Monday, 16 March 2015

Would you like to save energy - and money - without having to think about it?

A survey conducted by UCL has found that more than a third of us would agree to letting energy companies adjust the thermostats in our homes remotely if we had reductions in our bills in return [1]. This option was the most popular of five, including having a 3-level time of use tariff (peak, mid-range, off-peak) at fixed times and another 3-level tariff with varying times depending on the weather. The reason would appear to be that the remote control tariff is the easiest to use. We wouldn't have to think about it at all.

Of course we would not give away total control - they would only be able to reduce it by 1 degree and even then we could have an override.

Some people have time of use tariffs now, usually the 2-level Economy 7 tariff. This is good for people with electric storage heaters because they can charge them up at night. In the future there could be lots more people who would benefit by charging electric cars at night. However, the 2 -level tariff doesn't reflect energy demand very well and a 3-level tariff would be more flexible, with a medium rate during the daytime, as shown in the chart.
3-level tariff offered in the UCL trial [1]

Smart meters will make it easy to select and switch between tariffs. At the moment the electricity meter man has to visit to set up Economy 7 because it involves giving you a second meter and manually setting the switching times.

To get the most benefit from a time of use tariff you need to avoid using electricity at peak times. For example you could run your tumble dryer or dishwasher later in the evening or during the afternoons. This is easier for some people than others. There have been several trials of time of use tariffs in the UK with mixed results. The Customer-led Network Revolution trial had 112 participants and they reduced peak demand by nearly 8%. However, a much larger study by Scottish and Southern Energy, including about 3000 households, was not so successful. The sample was divided into groups to test different kinds of supporting information and marketing and some of the groups actually increased peak time consumption: mainly the ones with the most information given to them [2]. This helps to confirm the theory that we really don't like having to think about our energy use.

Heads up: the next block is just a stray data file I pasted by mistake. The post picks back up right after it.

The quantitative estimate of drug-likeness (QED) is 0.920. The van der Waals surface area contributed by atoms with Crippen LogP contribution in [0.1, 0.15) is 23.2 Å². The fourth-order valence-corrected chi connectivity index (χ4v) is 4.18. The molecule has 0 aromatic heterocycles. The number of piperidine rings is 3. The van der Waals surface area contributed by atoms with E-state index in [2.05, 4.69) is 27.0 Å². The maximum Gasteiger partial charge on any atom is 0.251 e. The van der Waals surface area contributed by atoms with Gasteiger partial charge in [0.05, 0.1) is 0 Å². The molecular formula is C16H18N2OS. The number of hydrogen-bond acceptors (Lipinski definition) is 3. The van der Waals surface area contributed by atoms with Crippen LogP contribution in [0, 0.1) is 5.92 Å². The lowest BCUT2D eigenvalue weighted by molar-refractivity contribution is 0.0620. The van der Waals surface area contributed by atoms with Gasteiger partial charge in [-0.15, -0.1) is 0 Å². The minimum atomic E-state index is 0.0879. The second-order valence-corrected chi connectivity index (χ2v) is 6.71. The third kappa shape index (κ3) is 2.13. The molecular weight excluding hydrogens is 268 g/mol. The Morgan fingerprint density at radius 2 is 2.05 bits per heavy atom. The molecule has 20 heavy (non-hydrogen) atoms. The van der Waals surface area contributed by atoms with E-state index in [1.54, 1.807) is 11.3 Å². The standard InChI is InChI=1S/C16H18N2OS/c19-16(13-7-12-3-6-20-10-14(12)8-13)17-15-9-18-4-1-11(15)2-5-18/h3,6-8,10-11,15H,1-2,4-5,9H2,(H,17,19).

Unfortunately, the thermostat adjustment option for reducing electricity demand at critical times only applies to people who use electricity for heating. At the moment it is still the case that most people use gas or other fuels. However, the UCL survey also included some options where appliances could be set to run automatically at cheap times. This was viewed positively by 29%, so not quite a third but still a reasonable number of us. Obviously variable rates are going to take some getting used to.
Results in the UCL survey. Static TOU had fixed times. Dynamic TOU had variable times depending on the weather. The Framing Study refers to different wording on the information sheets. [1]

Shifting demand away from peak periods is very important for keeping our total bills down because it is peak demand that governs how much generating capacity we need. Lower peaks mean fewer power stations of all kinds, and less wires across the countryside too. So whether or not we like to think about it, we would be foolish to ignore load shifting as an option.

[1] Is it time? Consumers and time of use tariffs (UCL) March 2015
[2] Further Analysis of Data from the Household Electricity Study: Electricity Price Signals and Demand Response. (Element Energy) April 2014

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